Brooks analyses the complicated publication history of plays by Shakespeare, Jonson, Webster, Beaumont and Fletcher, and Thomas Heywood. He carefully separates the narratives of sometimes mythical proportions that often surround these books from what a close scrutiny of the texts themselves, the physical books and the subsequent editions reveal. Jonson's folio, for instance, is reputed to be a bibliographical monument which the author raised for himself. Jonson himself has emphasised his interest in authorial self-representation and created a view of himself as the "lone figure responsible for the translation of drama in early modern England from its lowly, marginalized beginnings to its central position in the literary canon, from the stage to the page" (110). However, Brooks demonstrates that Jonson's involvement in the production process of the book cannot have been as intensive as reputation has it and is at least far more complicated than Jonson's subsequent privileged position as author suggests. The folio is shown to be the product of an intricate collaborative process with the printing house, which ultimately makes our concepts of Jonson's authorship problematic.
In the case of Shakespeare, who in our time seems to be the most iconic author of the pre-Commonwealth era, and maybe even of all playwrights of all time, the question and concept of authorship should be even more subject to scrutiny. Shakespeare himself seems to have been, as Brooks says (9), "reluctant to see his plays published," and also, from our perspective, strangely indifferent to the quality of the play texts that were published during his lifetime. In contrast to what Shakespeare has the poet-speaker say repeatedly in his sonnets about the everlasting literary power of these verses, there is no evidence that he was in any way concerned about his own literary status as a dramatic author. Paradoxically, then, Shakespeare only began to be established as an author seven years after his death, when two actors of his company and two publishers co-operated on the project of what later became known as the First Folio. This miraculous resurrection is carefully analysed by Brooks, who concludes that the publishers were the only persons really to gain from this edition: the King's Men might only hope a revival of Shakespeare's plays in the theatre would attract a better audience. Shakespeare the author as we know him is born after the death of Shakespeare the man out of the collaboration between publisher and owners of the texts: both were essential in the creation of the author.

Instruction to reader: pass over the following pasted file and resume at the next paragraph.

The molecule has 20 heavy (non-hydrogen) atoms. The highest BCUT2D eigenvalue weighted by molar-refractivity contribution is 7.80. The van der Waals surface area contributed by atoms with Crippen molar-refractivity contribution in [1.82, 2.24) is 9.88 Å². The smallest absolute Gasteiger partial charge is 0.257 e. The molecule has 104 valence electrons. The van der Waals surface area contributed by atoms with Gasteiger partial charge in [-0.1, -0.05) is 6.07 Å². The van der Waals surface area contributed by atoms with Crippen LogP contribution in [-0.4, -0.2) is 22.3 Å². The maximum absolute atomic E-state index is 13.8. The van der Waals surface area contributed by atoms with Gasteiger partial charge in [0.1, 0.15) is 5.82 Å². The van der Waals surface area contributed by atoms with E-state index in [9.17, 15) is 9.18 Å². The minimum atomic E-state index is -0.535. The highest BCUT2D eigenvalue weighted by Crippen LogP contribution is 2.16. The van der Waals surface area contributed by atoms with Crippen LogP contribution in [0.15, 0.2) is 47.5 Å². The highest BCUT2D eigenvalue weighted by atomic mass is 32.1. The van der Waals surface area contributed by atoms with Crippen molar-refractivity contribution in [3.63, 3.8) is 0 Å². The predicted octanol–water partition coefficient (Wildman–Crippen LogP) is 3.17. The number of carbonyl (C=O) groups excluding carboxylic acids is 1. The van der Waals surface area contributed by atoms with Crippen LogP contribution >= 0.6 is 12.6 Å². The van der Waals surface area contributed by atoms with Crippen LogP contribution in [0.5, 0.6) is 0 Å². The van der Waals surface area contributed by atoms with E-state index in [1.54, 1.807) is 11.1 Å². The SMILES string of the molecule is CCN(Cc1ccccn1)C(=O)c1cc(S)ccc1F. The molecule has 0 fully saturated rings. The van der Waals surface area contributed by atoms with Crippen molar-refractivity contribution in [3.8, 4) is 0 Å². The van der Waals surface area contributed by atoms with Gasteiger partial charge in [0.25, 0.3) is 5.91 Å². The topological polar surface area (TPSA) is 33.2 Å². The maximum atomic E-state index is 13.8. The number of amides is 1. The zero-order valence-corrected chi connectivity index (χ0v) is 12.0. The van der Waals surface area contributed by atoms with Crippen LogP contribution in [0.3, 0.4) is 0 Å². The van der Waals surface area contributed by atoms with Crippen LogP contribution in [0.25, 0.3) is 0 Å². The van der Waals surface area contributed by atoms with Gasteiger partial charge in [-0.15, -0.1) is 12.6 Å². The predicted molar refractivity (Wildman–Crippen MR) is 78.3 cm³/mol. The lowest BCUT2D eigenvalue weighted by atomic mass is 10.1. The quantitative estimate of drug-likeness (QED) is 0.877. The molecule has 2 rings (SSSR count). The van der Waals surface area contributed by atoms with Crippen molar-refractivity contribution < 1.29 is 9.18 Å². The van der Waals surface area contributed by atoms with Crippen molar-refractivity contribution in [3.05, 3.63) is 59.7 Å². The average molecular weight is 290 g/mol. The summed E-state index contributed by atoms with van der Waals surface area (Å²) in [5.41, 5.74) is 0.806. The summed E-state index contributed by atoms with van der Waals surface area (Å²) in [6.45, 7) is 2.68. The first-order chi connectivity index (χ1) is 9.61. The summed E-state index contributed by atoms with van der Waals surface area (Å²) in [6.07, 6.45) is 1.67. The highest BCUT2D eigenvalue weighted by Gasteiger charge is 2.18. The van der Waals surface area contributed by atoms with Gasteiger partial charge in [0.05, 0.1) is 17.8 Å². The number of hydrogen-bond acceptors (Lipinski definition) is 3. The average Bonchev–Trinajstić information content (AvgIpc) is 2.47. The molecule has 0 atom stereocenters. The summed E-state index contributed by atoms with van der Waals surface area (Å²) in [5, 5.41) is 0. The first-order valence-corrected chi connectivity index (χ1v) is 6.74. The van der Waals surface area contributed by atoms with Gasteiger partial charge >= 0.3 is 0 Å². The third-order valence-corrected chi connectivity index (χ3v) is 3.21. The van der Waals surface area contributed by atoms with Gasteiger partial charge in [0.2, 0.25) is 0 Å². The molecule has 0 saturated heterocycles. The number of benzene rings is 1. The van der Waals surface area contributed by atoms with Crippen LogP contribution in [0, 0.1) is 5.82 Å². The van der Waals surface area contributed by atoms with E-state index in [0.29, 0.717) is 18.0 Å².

Around the time that Jonson's folio is published, author attribution on the title page of published plays rises to 71%, and the mentioning of the company to 69%; in the decade during which Shakespeare's folio appears, there is a minimal increase in the number of times the author is mentioned, but company attribution plunges to 45%. The number of printed plays rises spectacularly. Clearly, as the theatre industry becomes more professional, there is a greater need for the authors to individualise. The paradox is that the collaborative nature of print publication is the only means to become recognised as an individual author.
In the process from the anonymity traditional to the theatre to the individualisation of the published author, the extent and the consequences of the collaboration between all those involved in the production of the ultimate text is often forgotten. Brooks' combination of his impressive bibliographical expertise with his vast textual scholarship challenges traditional concepts about the history of early English drama and asks questions about authorship that cannot be ignored. It is to be hoped that Cambridge University Press will not wait long with the paperback edition.
Theo Bögels, Free University of Amsterdam